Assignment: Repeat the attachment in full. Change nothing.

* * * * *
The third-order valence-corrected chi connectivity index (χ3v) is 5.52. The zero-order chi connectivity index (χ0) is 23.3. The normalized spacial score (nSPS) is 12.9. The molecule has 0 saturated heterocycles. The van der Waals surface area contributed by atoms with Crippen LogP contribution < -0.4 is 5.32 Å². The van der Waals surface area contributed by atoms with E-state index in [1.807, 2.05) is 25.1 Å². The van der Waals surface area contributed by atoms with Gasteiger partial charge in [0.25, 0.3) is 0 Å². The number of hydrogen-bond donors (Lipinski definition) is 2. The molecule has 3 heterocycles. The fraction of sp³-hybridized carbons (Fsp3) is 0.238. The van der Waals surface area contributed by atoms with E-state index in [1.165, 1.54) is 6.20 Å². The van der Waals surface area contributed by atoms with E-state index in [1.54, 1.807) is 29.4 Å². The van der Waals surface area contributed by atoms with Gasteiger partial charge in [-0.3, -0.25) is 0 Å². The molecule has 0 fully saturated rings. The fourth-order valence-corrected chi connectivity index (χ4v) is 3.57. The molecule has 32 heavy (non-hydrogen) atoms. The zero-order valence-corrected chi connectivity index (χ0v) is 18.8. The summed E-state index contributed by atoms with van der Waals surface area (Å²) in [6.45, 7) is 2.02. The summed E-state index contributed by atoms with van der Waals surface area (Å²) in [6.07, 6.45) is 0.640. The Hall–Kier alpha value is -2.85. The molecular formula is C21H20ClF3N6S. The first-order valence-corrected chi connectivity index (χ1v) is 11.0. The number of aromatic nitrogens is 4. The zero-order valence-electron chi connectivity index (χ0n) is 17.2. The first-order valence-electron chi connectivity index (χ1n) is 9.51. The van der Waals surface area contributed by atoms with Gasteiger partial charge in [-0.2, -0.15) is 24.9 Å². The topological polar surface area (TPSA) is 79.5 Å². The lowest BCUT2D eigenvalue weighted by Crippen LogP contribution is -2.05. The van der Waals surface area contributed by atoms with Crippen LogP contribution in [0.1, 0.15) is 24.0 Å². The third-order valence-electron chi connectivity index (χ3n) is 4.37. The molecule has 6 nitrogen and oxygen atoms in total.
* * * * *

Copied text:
The third-order valence-corrected chi connectivity index (χ3v) is 5.52. The zero-order chi connectivity index (χ0) is 23.3. The normalized spacial score (nSPS) is 12.9. The molecule has 0 saturated heterocycles. The van der Waals surface area contributed by atoms with Crippen LogP contribution < -0.4 is 5.32 Å². The van der Waals surface area contributed by atoms with E-state index in [1.807, 2.05) is 25.1 Å². The van der Waals surface area contributed by atoms with Gasteiger partial charge in [0.25, 0.3) is 0 Å². The number of hydrogen-bond donors (Lipinski definition) is 2. The molecule has 3 heterocycles. The fraction of sp³-hybridized carbons (Fsp3) is 0.238. The van der Waals surface area contributed by atoms with E-state index in [1.165, 1.54) is 6.20 Å². The van der Waals surface area contributed by atoms with E-state index in [1.54, 1.807) is 29.4 Å². The van der Waals surface area contributed by atoms with Gasteiger partial charge in [-0.3, -0.25) is 0 Å². The molecule has 0 fully saturated rings. The fourth-order valence-corrected chi connectivity index (χ4v) is 3.57. The molecule has 32 heavy (non-hydrogen) atoms. The zero-order valence-corrected chi connectivity index (χ0v) is 18.8. The summed E-state index contributed by atoms with van der Waals surface area (Å²) in [6.45, 7) is 2.02. The summed E-state index contributed by atoms with van der Waals surface area (Å²) in [6.07, 6.45) is 0.640. The Hall–Kier alpha value is -2.85. The molecular formula is C21H20ClF3N6S. The first-order valence-corrected chi connectivity index (χ1v) is 11.0. The number of aromatic nitrogens is 4. The zero-order valence-electron chi connectivity index (χ0n) is 17.2. The first-order valence-electron chi connectivity index (χ1n) is 9.51. The van der Waals surface area contributed by atoms with Gasteiger partial charge in [-0.2, -0.15) is 24.9 Å². The topological polar surface area (TPSA) is 79.5 Å². The lowest BCUT2D eigenvalue weighted by Crippen LogP contribution is -2.05. The van der Waals surface area contributed by atoms with Crippen LogP contribution in [0.1, 0.15) is 24.0 Å². The third-order valence-electron chi connectivity index (χ3n) is 4.37. The molecule has 6 nitrogen and oxygen atoms in total.